Can Diamonds Cut Glass? | Everything You Need to Know
When you hear the word ‘diamond’, what is the first thing that pops up in your mind? Is it beauty, royalty, or perhaps magnificence? What a lot of us don’t seem to know is that diamonds have more industrial/real-life uses than just existing as ornaments to dignify a person’s wealth and that diamonds can cut glass too.
When we think of diamonds, we picture engagement rings, studded jewelry, or famous diamonds like the Hope or the Kohinoor Diamond, which increase the beauty of the whole nation they are kept in.
If you ever wonder, “Just how many more diamonds are used in industry than in jewelry?” then we have the answer for you. The World Diamond Council has claimed that 70% of all diamonds are used for purposes like cutting, drilling, polishing, and grinding. The remaining 30% are considered to be of “gem quality”, and are used for artistic ends.
Do Real Diamonds Cut Glass?
The answer, no matter how much it shocks you, is yes. Diamonds can, and are used to cut glass. To answer the question more scientifically, diamonds score a 10 (the highest) on the Moh’s scale of hardness, while the glass is a 6 – 7 on the same scale. As is the law of nature – the stronger substance always wins. Literally, anything that is higher up the Moh’s scale of hardness (for example – white sapphire) can cut glass. That’s a lot of things that can cut glass.
Do Only Real Diamonds Cut Glass?
Well, no. As stated earlier, anything that is higher up on the Moh’s scale of hardness can cut glass. Even though most faux diamonds tend to rank lower on the scale than glass, there are some other faux diamonds that actually rank higher than glass, but are still lower than real diamonds. For example, Cubic Zirconia, which is a common faux diamond, ranks at a whopping 7.5 -8.5 on the Moh’s scale, which gives it the ability to at least scratch glass at the bare minimum.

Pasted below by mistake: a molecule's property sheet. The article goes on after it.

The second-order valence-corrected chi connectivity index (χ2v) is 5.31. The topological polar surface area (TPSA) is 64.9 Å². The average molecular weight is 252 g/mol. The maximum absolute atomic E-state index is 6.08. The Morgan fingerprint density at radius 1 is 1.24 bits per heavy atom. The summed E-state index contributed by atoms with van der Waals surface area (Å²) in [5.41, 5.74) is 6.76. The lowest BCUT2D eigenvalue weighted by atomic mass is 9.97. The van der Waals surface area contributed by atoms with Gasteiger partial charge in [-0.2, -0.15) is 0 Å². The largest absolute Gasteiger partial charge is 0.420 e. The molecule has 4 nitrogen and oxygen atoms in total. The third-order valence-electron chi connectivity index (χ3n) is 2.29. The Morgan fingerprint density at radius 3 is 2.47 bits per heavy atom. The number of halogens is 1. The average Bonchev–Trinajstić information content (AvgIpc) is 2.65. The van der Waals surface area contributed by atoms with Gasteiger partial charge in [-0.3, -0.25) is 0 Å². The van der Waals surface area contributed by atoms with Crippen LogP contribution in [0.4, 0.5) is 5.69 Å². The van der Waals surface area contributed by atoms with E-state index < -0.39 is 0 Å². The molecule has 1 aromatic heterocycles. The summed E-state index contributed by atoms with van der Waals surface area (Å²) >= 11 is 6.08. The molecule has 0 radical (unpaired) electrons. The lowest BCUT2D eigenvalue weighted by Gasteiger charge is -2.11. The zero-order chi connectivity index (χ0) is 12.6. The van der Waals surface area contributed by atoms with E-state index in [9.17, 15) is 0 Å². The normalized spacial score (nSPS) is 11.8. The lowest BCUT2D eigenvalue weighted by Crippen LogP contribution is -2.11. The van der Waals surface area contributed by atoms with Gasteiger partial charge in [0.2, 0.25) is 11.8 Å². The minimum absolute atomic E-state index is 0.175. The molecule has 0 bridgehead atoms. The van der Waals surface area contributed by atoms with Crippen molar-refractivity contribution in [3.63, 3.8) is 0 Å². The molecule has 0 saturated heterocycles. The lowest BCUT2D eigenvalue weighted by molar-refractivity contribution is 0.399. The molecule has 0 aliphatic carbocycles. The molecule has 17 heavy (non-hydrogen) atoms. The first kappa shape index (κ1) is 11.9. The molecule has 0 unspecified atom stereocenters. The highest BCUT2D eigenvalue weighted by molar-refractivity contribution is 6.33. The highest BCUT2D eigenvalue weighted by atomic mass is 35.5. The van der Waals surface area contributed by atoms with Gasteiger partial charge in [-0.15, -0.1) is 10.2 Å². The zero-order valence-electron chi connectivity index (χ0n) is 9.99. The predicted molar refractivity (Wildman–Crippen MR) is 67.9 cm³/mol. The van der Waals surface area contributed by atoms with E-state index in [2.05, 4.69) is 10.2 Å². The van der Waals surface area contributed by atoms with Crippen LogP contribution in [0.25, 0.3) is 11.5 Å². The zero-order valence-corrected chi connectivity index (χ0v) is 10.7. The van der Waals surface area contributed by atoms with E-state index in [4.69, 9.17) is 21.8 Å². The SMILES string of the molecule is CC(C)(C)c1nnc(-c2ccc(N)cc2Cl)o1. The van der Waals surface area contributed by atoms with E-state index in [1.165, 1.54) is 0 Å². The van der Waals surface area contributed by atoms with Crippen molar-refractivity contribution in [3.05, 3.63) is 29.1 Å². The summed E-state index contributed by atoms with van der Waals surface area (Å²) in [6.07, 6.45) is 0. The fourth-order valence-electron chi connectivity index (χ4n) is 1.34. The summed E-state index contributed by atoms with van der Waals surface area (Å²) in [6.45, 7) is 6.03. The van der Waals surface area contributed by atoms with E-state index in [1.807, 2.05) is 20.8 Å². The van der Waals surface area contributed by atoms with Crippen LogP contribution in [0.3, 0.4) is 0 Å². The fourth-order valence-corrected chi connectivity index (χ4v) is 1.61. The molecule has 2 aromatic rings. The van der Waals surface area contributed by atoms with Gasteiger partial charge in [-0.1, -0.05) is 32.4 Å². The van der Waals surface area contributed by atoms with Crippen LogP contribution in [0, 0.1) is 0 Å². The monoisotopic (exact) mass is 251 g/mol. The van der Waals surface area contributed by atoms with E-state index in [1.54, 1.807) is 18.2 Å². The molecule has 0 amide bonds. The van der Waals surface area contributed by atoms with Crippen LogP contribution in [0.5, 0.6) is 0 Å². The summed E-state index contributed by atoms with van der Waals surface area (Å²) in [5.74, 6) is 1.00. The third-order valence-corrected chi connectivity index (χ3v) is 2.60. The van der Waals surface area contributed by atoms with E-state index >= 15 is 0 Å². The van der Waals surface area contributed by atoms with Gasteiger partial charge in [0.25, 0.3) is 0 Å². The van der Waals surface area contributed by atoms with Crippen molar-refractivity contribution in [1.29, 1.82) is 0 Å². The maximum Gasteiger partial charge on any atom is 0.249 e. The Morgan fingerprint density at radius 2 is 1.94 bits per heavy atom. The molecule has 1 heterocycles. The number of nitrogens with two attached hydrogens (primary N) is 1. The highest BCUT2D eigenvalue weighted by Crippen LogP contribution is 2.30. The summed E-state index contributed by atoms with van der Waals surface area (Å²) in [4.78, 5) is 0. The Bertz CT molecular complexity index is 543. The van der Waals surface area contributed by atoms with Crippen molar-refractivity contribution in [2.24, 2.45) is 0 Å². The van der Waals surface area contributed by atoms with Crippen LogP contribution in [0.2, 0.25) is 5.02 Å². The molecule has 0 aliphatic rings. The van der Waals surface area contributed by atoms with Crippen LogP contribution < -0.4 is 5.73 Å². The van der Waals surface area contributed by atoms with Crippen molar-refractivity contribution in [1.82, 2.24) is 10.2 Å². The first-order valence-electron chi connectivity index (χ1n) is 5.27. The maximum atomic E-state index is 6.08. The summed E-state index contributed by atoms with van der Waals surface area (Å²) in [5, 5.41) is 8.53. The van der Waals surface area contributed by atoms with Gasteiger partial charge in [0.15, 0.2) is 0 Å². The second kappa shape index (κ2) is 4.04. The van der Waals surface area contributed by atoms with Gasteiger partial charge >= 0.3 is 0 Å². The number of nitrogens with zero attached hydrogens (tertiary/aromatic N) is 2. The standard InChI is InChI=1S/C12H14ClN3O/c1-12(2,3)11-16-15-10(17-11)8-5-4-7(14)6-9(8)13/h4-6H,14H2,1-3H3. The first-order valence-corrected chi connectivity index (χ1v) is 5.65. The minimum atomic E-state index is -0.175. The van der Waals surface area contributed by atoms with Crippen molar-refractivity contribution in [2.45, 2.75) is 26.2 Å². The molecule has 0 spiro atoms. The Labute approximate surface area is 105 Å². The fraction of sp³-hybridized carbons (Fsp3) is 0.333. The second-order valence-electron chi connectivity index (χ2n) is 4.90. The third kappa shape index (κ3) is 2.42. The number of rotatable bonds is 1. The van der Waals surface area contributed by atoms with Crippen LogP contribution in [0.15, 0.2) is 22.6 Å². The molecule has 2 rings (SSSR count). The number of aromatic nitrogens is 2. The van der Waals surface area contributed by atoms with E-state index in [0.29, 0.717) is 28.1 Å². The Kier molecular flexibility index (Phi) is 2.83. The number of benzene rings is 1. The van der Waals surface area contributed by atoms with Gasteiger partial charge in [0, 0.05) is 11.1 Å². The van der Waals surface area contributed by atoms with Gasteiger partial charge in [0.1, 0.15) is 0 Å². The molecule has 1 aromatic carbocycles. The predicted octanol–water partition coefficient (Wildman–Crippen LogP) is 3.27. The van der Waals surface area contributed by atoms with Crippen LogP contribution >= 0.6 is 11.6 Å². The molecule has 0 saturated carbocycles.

Another faux diamond that ranks higher than glass and is closest to a real diamond is moissanite, also known as silicon carbide, which is another faux diamond. It ranks a big 9.5 on the Moh’s scale. There is also the aggregated diamond nanorods, also known as “hyper diamond”, which are close to 10 on the Moh’s scale, according to Wikipedia.
Can I Use the Diamond at Home to Test This Theory?
If you’re someone who constantly thinks about random topics, you’ll definitely have thought about this question. So if you’re planning to drag your diamond jewelry across a pane of glass to check if it’s going to crack or not, then I’d like you to wait for this post to get over.
You’ve got diamond jewelry and wouldn’t you like to check if this theory works. Well, don’t try it at home, for if you place the diamond’s edge (the girdle) to a flat plane of glass, you may scratch the glass. You may even cut the glass, but you also may do damage to your diamond. You could even break your stone.
Cutting Glass with a Diamond-Like a Pro
You should follow a few tips before you try to cut something as delicate and brittle as glass.
- Use a specific glass blade to cut glass tiles. It must be of high quality and should be made with a very fine and uniform diamond grain.
- Thoroughly clean the surface of the electric tile saw on which the glass tile or glass mosaic is going to be placed: Even a small grain of sand or piece of glass might be enough to prevent the diamond blade from operating correctly. The side of the glass that is painted could be damaged as well.
- Revive the blade before cutting: Unless a diamond blade is fresh from the store, it is unlikely to have an edge that is ready to be used for cutting. ‘Reviving’ (clearing) the edge can rectify this issue.
- Use plenty of water when cutting glass tiles or glass mosaic: If you have a water cutter with the possibility to regulate the water flow that goes on to the disc, make sure that the valve is adjusted to the maximum flow.
- Make sure that the cutting process is not too slow: If the glass blade you are using is of high quality, it will be possible to cut glass tiles very quickly, thus reducing both the vibration and the risk of chipping. If you have a glass blade of medium-low quality, the only thing that can be suggested is using plenty of water, although the result still won’t be perfect.